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Electronic Instrumentation Experiment 1 * Part A: Circuit Basics, Equipment, Sound Waves * Part B: Resistors, Circuit Analysis, Voltage Dividers * Part.

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Presentation on theme: "Electronic Instrumentation Experiment 1 * Part A: Circuit Basics, Equipment, Sound Waves * Part B: Resistors, Circuit Analysis, Voltage Dividers * Part."— Presentation transcript:

1 Electronic Instrumentation Experiment 1 * Part A: Circuit Basics, Equipment, Sound Waves * Part B: Resistors, Circuit Analysis, Voltage Dividers * Part C: Capture/PSpice

2 Motivation w Modern Systems mechanical component electrical component (computer component) w You will be able to communicate with EE’s w You will be able to take the electronics sections of the FE exam w You will be using Engineering problem solving skills.

3 Automobile Electronics w Previously all mechanical systems have become increasingly electronic w Over the past few years, for example, the automobile has begun to use more computers (microcontrollers) w How many microcontrollers are typically found in a modern automobile?

4 Automobile Electronics

5 Part A w Circuit Basics w Equipment w Sound Waves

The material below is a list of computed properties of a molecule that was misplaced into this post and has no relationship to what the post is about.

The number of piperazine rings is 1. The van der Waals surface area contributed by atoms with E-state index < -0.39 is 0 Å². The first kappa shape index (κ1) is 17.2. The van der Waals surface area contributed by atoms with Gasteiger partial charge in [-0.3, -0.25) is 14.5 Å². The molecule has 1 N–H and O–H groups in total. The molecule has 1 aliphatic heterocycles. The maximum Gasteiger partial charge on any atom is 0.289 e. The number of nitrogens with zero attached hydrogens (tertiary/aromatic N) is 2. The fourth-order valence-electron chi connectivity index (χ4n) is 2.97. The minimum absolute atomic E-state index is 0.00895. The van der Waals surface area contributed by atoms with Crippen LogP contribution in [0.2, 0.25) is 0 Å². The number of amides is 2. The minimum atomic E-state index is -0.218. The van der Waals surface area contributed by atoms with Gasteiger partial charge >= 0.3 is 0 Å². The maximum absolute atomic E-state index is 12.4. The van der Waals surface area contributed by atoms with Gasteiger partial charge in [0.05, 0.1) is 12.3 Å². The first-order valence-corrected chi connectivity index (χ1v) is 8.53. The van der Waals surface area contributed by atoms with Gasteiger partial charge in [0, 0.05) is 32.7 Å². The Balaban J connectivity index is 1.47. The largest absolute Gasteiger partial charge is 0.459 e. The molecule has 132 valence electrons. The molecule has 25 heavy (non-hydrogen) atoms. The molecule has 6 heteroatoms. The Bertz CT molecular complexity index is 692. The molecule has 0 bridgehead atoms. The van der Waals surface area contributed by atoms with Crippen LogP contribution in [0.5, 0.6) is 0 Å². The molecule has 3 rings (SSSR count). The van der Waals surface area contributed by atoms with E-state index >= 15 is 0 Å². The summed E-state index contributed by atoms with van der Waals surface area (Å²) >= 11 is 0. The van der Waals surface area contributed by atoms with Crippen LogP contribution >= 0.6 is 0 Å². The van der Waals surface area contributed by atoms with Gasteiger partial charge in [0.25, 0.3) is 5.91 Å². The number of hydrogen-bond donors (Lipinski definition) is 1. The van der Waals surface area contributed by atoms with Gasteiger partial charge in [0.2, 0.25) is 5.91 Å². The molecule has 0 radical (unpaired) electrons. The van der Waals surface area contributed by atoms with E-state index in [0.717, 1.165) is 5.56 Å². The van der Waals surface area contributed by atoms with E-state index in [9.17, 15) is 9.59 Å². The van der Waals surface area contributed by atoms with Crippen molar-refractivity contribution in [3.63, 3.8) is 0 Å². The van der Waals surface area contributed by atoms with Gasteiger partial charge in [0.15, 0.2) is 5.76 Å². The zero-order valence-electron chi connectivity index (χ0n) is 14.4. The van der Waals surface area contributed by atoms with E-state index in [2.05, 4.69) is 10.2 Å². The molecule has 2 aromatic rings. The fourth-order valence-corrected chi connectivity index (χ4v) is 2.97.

6 Physical Model for a DC circuit pump = voltage source water = flow of current ocean = ground pipe = wire

7 Physical Model for Resistance pebbles in pipe = resistance to flow of current

8 Symbols

9 Physics vs. Electronics

10 Ohm’s Law : V = IR

11 Alternating Current Generators

12 AC Circuits Note symbol for AC voltage source

13 Review of Sinusoids

14 More on Phase Shift Negative phase shift: “Lag in phase, lead in time” Positive phase shift: “Lead in phase, lag in time”

15 Special Cases of Phase Shift

16 General form of the Sinusoid

17 Sinusoid Units

18 DC Source E3631A – Only for section 2 TOGGLE OUTPUT ON/OFF ADJUST VOLTAGE LEVEL 0 to 6 VOLTSGROUND 0 to 25 VOLTS -25 to 0 VOLTS Do Not Use Note: The connection that looks like the ground symbol is the ground for the building, not the return path for the circuit.

19 DC Source for JEC-4201